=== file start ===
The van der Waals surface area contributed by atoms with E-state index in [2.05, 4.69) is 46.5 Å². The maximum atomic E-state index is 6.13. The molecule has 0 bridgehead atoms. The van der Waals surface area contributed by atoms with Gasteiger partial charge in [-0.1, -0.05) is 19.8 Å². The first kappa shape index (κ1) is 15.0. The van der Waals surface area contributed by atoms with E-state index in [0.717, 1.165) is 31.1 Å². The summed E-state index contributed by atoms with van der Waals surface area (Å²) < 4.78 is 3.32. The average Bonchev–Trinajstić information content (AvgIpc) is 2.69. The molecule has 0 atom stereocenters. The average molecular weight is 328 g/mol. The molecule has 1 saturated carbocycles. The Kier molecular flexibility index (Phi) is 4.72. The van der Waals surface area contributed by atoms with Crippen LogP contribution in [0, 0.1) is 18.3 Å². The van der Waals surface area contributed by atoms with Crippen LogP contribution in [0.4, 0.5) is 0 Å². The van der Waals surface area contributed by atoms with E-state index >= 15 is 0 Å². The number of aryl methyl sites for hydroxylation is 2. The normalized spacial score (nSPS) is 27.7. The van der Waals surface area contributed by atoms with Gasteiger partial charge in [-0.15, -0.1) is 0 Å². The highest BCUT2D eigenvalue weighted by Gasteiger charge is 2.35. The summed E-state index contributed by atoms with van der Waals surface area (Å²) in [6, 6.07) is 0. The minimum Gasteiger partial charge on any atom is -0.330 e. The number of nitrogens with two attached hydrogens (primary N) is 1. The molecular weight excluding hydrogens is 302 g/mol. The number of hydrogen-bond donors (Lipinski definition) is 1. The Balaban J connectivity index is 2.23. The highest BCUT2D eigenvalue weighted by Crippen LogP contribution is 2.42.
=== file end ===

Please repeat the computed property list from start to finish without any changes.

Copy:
The van der Waals surface area contributed by atoms with E-state index in [2.05, 4.69) is 46.5 Å². The maximum atomic E-state index is 6.13. The molecule has 0 bridgehead atoms. The van der Waals surface area contributed by atoms with Gasteiger partial charge in [-0.1, -0.05) is 19.8 Å². The first kappa shape index (κ1) is 15.0. The van der Waals surface area contributed by atoms with E-state index in [0.717, 1.165) is 31.1 Å². The summed E-state index contributed by atoms with van der Waals surface area (Å²) < 4.78 is 3.32. The average Bonchev–Trinajstić information content (AvgIpc) is 2.69. The molecule has 0 atom stereocenters. The average molecular weight is 328 g/mol. The molecule has 1 saturated carbocycles. The Kier molecular flexibility index (Phi) is 4.72. The van der Waals surface area contributed by atoms with Crippen LogP contribution in [0, 0.1) is 18.3 Å². The van der Waals surface area contributed by atoms with Crippen LogP contribution in [0.4, 0.5) is 0 Å². The van der Waals surface area contributed by atoms with E-state index >= 15 is 0 Å². The number of aryl methyl sites for hydroxylation is 2. The normalized spacial score (nSPS) is 27.7. The van der Waals surface area contributed by atoms with Gasteiger partial charge in [-0.15, -0.1) is 0 Å². The highest BCUT2D eigenvalue weighted by Gasteiger charge is 2.35. The summed E-state index contributed by atoms with van der Waals surface area (Å²) in [6, 6.07) is 0. The minimum Gasteiger partial charge on any atom is -0.330 e. The number of nitrogens with two attached hydrogens (primary N) is 1. The molecular weight excluding hydrogens is 302 g/mol. The number of hydrogen-bond donors (Lipinski definition) is 1. The Balaban J connectivity index is 2.23. The highest BCUT2D eigenvalue weighted by Crippen LogP contribution is 2.42.